The weather has been a bit drizzly here for the last couple of weeks, which is always dull. Putting out the washing or getting on a bike always seems to bring it on, which is slightly tiresome, but it is not cold and the drizzle has driven me into the shed where I have been working on a wood carving of a female grouse. I am using some of the bog oak I bought for this project and so far so good, things seem to be going quite well. I am, at this phase of the operation, quietly confident. The work did slip out of the vice and land on its beak, (of course,) but it has glued back so well you would never know it had suffered a beakectomy. Bog oak is not the easiest material to carve, it is pretty hard and while in the bog seems to have absorbed some of the surrounding grains of sand and silt which means that much sharpening of tools has to take place. It also has splits and shakes in the wood, making it technically difficult to work with and around but I am now fairly confident that the finished result will be quite good and the fact that the wood could be two thousand years or more old and is from the Isle of Isla where all of the peaty whiskies come from, hopefully just adds to its unique appeal. I will try and find a suitable lump of local granite or something similar to set it on when finished.

Another task I have undertaken, perhaps slightly reluctantly, is to replace a component on my car which had been causing some problems. I did not really notice any issues with it in Sussex apart from it going into emergency limp mode from time to time. A mode designed to save the engine from damage when something extreme happens, but in the case of my car a faulty electronic valve was causing the problem and which was exacerbated with the cold weather of last winter in Scotland. When I got out of the car to open a gate on the track the engine would stall and it would then be reluctant to start again, running very roughly until the engine warmed up. I became quite concerned at one point, I was worried it might let me down half way up the track in the snow and cold wind, so I did some research on the Nissan Navara owners web forum, I found other owners who had experienced the same problem and having established which component was faulty, I ordered the new part. It has to be said as well that my car has been to the Nissan garage in Sussex twice to have this fault fixed and on both occasions they had failed to identify the issue. Well, a couple of weeks ago I went through the very fiddly process of fitting the new valve and bingo, with a bit of wood touching it all seems to be good. Since then I have searched the forum for some of the other more minor issues that my car has had and have fixed the driver’s window switch and repaired a funny clicking noise which was a part of the heater system which needed stripping down, cleaning and greasing. My semi trusty 4X4 Nissan pickup is now like a new car, so I am very pleased. Thank heavens for web forums and the characters that make them so useful. The quoted Nissan cost of just replacing the valve was £600 so I have saved myself £550, some of which was spent in the pub celebrating the improvement. Most importantly, I am now more confident about the cars performance when the cold weather comes.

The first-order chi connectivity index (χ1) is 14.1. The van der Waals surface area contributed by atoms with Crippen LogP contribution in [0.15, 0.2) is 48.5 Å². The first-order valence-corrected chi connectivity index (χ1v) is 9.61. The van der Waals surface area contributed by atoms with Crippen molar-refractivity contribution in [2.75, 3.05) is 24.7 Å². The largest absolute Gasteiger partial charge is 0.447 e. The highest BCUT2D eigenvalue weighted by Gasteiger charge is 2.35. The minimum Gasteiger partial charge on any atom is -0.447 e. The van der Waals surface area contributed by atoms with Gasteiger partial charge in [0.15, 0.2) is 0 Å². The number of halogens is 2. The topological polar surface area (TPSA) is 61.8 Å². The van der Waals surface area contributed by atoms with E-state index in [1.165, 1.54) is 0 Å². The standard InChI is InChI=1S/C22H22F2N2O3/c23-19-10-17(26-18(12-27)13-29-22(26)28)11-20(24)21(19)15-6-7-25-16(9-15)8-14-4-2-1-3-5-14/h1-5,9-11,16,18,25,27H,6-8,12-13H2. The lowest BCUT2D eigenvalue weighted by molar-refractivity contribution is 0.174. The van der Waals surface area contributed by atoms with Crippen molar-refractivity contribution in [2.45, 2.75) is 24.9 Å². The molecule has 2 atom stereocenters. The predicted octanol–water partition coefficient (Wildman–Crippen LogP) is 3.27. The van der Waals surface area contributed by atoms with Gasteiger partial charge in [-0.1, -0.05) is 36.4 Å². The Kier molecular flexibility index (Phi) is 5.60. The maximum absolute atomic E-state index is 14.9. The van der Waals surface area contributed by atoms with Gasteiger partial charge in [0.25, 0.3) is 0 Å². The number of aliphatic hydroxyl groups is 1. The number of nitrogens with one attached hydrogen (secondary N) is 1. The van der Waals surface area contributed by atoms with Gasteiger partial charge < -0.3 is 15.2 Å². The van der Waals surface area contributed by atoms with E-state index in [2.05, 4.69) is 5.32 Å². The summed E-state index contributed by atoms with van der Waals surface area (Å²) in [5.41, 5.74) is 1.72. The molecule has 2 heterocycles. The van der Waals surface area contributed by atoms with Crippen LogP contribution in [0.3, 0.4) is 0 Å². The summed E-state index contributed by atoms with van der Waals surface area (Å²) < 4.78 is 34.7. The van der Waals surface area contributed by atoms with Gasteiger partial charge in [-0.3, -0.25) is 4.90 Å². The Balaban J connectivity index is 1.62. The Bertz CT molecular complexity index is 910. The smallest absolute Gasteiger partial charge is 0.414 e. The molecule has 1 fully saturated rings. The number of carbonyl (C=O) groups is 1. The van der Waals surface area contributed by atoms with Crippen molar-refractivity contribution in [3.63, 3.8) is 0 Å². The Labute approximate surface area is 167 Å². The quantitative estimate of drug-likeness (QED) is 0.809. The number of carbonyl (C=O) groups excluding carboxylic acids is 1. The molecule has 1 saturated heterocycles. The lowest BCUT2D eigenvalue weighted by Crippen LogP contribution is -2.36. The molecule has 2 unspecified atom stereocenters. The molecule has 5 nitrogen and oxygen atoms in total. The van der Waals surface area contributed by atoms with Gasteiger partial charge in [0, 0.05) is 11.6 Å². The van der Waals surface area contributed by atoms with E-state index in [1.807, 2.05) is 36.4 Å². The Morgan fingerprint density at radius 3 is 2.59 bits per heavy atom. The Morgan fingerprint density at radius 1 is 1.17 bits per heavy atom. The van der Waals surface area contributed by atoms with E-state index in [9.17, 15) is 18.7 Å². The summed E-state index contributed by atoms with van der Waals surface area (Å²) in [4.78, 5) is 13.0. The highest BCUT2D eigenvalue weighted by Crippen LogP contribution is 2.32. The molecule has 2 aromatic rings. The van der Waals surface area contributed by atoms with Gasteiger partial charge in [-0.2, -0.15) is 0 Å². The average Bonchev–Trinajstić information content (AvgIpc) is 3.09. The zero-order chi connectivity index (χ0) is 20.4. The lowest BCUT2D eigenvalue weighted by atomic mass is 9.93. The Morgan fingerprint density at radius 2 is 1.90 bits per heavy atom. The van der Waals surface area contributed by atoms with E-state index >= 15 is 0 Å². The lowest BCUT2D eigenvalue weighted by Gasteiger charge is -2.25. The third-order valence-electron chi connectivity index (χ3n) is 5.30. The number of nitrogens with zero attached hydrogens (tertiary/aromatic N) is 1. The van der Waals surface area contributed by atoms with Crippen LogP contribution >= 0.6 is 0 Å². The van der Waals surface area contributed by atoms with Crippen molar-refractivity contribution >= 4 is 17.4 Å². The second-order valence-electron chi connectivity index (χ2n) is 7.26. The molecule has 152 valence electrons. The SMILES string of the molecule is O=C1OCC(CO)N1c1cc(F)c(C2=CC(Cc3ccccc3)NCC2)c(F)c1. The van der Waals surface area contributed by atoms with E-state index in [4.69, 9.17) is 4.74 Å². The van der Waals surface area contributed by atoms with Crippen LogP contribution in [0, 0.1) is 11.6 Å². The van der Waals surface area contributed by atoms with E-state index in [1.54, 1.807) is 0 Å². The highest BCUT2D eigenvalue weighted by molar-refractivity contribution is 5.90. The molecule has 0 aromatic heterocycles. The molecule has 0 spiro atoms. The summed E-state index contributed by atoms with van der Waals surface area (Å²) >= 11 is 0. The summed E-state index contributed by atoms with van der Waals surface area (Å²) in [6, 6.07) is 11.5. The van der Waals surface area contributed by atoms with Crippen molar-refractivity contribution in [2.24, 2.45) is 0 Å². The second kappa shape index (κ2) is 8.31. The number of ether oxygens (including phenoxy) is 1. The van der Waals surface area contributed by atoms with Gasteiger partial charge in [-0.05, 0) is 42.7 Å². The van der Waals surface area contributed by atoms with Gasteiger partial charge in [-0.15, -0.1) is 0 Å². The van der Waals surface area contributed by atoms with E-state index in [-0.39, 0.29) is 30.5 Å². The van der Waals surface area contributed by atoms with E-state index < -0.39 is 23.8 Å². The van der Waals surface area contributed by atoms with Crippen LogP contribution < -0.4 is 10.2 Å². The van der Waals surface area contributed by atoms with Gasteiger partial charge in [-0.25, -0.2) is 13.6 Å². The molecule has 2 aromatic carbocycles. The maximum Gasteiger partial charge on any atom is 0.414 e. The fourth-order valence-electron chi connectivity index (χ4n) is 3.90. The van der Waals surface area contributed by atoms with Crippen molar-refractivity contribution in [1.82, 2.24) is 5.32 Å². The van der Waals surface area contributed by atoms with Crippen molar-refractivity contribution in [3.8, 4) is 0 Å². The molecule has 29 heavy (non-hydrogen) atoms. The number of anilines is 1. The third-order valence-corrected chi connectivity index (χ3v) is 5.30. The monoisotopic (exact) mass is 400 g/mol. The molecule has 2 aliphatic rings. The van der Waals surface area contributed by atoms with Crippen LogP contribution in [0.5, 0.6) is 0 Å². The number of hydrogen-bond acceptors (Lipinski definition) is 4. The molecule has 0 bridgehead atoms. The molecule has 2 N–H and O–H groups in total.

I have just realised that quite a lot of this blog has been dedicated subconsciously to preparations for the next winter, wood, electricity and now the car and we have only just celebrated mid-summer, oh well at least I am ready for it.

Well on that happy note, the drizzle has started so it’s off to the shed for me. Hi ho, hi ho, it’s off to the shed I go, with my oak and chisel I’ll avoid the drizzle. Hi ho, hi ho, etc….